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Researchers from Rice University have found a way to deliver peptide drugs to cells and tissues using a virus-like nanoscale device.

By chipping away at one of the three proteins that make up the protective shell called the capsid of natural adeno-associated viruses (AAV), the researchers made the capsids with unique abilities that could lead to a better drug delivery system.

AAVs are about 25 nanometers and contain a single strand of DNA inside tough capsids that consist of a mosaic of proteins known as VP1, VP2 and VP3. AAVs are often used to deliver gene-therapy payloads.

However, it is unknown how AAV capsids physically reconfigure themselves when triggered by external stimuli.

“This virus has intrinsic peptide [small protein] domains hidden inside the capsid,” Rice bioengineer Junghae Suh said in a statement. “When the virus infects a cell, it senses the low pH and other endosomal factors, and these peptide domains pop out onto the surface of the virus capsid.

“This conformational change, which we termed an 'activatable peptide display,' is important for the virus because the externalized domains break down the endosomal membrane and allow the virus to escape into the cytoplasm,” she added. “In addition, nuclear localization sequences in those domains allow the virus to transit into the nucleus. We believed we could replace that functionality with something else.”

The researchers believe that the mutant AAVs can become biocomputing nanoparticles that can detect and process environmental inputs and produce controllable outputs, with the modified capsids being the initial step.

Despite being unable to make a capsid on its own both VP1 and VP2 can be triggered to expose their functional peptides.

Shorter VP3s can form capsids by themselves, but do not display peptides. In natural AAVs, VP3 proteins outnumber each of their compadres 10-to-1, which limits the number of peptides that can be exposed.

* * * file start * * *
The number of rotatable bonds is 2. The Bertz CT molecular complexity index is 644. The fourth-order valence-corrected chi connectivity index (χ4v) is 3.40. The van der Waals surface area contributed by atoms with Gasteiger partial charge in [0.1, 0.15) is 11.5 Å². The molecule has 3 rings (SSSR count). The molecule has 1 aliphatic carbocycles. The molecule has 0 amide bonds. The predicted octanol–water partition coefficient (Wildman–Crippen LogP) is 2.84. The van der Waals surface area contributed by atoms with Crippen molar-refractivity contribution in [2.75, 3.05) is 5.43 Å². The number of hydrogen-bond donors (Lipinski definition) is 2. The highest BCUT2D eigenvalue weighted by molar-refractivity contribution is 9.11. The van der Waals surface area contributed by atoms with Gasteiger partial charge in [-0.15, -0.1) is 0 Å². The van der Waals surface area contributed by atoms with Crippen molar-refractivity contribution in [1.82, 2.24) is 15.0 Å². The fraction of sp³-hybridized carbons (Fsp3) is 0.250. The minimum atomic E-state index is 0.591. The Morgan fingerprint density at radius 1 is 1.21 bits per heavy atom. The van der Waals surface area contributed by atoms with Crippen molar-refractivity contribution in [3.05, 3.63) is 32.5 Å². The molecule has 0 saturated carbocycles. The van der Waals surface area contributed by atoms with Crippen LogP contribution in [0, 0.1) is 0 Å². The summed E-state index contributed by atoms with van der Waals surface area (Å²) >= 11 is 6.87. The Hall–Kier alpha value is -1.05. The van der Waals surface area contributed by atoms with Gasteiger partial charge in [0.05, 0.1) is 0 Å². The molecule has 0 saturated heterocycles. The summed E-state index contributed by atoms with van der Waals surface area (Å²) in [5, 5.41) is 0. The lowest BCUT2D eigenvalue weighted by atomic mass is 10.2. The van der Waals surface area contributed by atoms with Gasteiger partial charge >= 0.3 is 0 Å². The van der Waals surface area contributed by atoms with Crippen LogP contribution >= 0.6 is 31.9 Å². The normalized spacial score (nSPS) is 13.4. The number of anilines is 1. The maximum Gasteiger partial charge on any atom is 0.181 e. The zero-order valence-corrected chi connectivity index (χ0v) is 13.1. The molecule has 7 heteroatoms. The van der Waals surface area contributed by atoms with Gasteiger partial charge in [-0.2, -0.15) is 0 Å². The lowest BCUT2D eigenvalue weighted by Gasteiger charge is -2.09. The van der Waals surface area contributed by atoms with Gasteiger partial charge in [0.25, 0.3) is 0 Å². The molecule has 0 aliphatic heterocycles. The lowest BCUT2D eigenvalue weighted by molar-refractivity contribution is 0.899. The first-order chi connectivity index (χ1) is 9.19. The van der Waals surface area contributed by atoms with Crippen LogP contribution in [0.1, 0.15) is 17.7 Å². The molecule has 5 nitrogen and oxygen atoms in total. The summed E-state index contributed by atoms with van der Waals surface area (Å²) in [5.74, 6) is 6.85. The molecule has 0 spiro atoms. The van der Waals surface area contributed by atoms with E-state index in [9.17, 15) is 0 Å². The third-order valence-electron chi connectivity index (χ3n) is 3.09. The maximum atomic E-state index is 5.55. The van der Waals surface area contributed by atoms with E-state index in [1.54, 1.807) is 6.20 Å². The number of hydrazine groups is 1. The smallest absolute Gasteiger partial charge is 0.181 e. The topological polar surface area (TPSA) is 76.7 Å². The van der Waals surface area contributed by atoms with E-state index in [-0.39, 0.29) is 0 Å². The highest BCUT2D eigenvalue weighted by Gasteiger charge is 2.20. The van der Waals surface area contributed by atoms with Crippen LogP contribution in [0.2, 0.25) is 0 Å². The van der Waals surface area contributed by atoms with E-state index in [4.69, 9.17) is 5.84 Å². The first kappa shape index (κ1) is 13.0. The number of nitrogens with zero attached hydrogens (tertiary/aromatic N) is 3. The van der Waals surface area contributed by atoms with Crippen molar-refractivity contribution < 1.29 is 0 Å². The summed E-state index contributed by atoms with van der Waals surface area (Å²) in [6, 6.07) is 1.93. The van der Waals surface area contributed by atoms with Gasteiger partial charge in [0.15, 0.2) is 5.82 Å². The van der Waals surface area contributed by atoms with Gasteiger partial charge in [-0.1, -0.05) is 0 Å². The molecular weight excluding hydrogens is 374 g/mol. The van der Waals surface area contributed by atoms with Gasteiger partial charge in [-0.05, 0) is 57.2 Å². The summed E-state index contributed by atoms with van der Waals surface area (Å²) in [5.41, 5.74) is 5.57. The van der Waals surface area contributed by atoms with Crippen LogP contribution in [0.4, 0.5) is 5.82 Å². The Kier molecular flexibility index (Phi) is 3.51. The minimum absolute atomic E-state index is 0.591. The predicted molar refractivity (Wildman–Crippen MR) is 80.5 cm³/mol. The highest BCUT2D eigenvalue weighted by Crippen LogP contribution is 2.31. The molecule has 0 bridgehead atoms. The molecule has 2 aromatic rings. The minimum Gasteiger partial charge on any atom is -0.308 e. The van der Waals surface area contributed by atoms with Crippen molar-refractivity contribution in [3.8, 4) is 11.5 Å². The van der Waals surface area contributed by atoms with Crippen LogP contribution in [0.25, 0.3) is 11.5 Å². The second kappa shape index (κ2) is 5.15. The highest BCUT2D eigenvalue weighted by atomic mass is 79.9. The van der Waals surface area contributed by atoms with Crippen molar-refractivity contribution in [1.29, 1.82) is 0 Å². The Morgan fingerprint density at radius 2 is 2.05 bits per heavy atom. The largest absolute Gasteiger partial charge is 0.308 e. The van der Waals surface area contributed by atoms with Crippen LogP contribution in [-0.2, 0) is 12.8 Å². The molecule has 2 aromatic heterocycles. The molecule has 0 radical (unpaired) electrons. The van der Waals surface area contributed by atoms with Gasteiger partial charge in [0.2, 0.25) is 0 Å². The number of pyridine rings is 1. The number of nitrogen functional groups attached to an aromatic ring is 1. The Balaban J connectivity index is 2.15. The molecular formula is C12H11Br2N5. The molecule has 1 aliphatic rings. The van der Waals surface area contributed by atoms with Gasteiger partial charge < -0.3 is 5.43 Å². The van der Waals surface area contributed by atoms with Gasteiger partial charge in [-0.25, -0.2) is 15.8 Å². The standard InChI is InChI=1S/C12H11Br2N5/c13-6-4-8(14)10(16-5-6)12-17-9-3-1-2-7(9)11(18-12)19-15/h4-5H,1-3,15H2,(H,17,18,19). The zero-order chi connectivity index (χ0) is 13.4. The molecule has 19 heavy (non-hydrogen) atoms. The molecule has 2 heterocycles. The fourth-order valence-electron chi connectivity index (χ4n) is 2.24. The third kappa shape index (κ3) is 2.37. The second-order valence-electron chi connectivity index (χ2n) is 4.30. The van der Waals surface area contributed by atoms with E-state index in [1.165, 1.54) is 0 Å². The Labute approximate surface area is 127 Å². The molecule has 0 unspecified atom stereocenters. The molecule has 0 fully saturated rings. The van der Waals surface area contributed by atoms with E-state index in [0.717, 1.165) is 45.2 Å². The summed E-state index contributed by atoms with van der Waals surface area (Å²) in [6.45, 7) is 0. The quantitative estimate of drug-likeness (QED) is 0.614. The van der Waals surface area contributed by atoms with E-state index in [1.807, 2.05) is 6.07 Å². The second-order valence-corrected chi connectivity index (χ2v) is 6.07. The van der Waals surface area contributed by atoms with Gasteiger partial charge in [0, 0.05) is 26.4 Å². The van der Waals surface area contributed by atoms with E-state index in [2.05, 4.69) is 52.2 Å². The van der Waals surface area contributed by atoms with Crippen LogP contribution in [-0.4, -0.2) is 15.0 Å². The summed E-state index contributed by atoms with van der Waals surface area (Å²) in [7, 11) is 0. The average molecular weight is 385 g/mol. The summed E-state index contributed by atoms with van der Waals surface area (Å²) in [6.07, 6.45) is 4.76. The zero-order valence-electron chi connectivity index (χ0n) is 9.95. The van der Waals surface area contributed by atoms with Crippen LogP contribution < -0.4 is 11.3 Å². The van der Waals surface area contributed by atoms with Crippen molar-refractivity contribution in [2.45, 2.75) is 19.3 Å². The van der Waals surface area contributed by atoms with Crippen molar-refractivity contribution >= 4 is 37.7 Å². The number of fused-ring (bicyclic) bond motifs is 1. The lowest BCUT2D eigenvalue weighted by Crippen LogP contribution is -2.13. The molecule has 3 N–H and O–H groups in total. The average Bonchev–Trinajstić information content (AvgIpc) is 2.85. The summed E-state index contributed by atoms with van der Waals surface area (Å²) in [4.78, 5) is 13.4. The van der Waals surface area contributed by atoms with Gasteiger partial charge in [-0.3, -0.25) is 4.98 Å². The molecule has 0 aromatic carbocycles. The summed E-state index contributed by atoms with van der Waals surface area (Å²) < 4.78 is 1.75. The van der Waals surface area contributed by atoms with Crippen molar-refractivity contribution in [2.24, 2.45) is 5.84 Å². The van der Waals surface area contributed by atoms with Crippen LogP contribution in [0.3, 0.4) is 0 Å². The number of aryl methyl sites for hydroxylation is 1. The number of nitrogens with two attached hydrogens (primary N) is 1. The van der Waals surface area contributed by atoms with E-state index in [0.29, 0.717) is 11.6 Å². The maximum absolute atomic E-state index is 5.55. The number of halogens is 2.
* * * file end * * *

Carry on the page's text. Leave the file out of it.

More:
The researchers truncated VP2 and synthesized mosaic capsids with VP3 to alter the number of exposed peptides. They then inserted a common hexahistidine tag that made it easy to monitor the surface display of the peptide region.

“We wanted to boost the protein's activable property beyond what occurs in the native virus capsid,” Rice graduate student Nicole Thadani said in a statement. “Rather than displaying just five copies of the peptide per capsid, now we may be able to display 20 or 30 and get more of the bioactivity that we want.”

The researchers then made a truncated VP2 able to form a capsid on its own.

“We chopped down that VP2 component enough to form what we call a homomeric capsid, where the entire capsid is made up of just that mutant subunit,” Suh said. “That gave us viruses that appear to have peptide 'brushes' that are always on the surface.

“A viral structure like that has never been seen in nature,” she added. “We got a particle with this peptide brush, with loose ends everywhere. Now we want to know if we can use these loose ends to attach other things or carry out other functions.”

Homomeric AAVs can display as many as 60 peptides, while mosaic AAVs could be programmed to respond to stimuli specific to particular cells or tissues and display a smaller desired number of peptides.

“Viruses have evolved to invade cells very effectively,” Suh said. “We want to use our virus as a nanoparticle platform to deliver protein- or peptide-based therapeutics more efficiently into cells.

“We want to harness what nature has already created, tweak it a little bit and use it for our purposes,” she added.

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